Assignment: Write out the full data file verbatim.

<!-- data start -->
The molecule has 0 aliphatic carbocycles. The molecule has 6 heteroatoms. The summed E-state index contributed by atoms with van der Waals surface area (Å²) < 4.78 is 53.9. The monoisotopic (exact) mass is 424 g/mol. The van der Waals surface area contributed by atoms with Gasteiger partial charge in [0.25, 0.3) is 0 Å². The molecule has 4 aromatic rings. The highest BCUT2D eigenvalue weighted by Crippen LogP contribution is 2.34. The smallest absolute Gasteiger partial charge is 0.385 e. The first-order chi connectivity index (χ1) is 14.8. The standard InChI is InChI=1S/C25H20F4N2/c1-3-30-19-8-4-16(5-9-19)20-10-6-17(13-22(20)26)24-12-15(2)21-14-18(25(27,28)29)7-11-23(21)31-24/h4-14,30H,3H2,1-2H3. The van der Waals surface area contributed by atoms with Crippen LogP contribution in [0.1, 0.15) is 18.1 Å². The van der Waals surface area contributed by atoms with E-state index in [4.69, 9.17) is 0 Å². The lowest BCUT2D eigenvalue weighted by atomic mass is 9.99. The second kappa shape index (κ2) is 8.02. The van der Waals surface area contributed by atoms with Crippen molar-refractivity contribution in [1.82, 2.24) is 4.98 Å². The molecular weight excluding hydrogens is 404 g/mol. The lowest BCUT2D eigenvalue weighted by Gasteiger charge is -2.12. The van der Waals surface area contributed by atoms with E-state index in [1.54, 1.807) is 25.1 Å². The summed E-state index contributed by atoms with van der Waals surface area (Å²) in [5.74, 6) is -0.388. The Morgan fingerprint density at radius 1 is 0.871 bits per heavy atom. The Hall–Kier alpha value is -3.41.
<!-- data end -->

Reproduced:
The molecule has 0 aliphatic carbocycles. The molecule has 6 heteroatoms. The summed E-state index contributed by atoms with van der Waals surface area (Å²) < 4.78 is 53.9. The monoisotopic (exact) mass is 424 g/mol. The van der Waals surface area contributed by atoms with Gasteiger partial charge in [0.25, 0.3) is 0 Å². The molecule has 4 aromatic rings. The highest BCUT2D eigenvalue weighted by Crippen LogP contribution is 2.34. The smallest absolute Gasteiger partial charge is 0.385 e. The first-order chi connectivity index (χ1) is 14.8. The standard InChI is InChI=1S/C25H20F4N2/c1-3-30-19-8-4-16(5-9-19)20-10-6-17(13-22(20)26)24-12-15(2)21-14-18(25(27,28)29)7-11-23(21)31-24/h4-14,30H,3H2,1-2H3. The van der Waals surface area contributed by atoms with Crippen LogP contribution in [0.1, 0.15) is 18.1 Å². The van der Waals surface area contributed by atoms with E-state index in [4.69, 9.17) is 0 Å². The lowest BCUT2D eigenvalue weighted by atomic mass is 9.99. The second kappa shape index (κ2) is 8.02. The van der Waals surface area contributed by atoms with Crippen molar-refractivity contribution in [1.82, 2.24) is 4.98 Å². The molecular weight excluding hydrogens is 404 g/mol. The lowest BCUT2D eigenvalue weighted by Gasteiger charge is -2.12. The van der Waals surface area contributed by atoms with E-state index in [1.54, 1.807) is 25.1 Å². The summed E-state index contributed by atoms with van der Waals surface area (Å²) in [5.74, 6) is -0.388. The Morgan fingerprint density at radius 1 is 0.871 bits per heavy atom. The Hall–Kier alpha value is -3.41.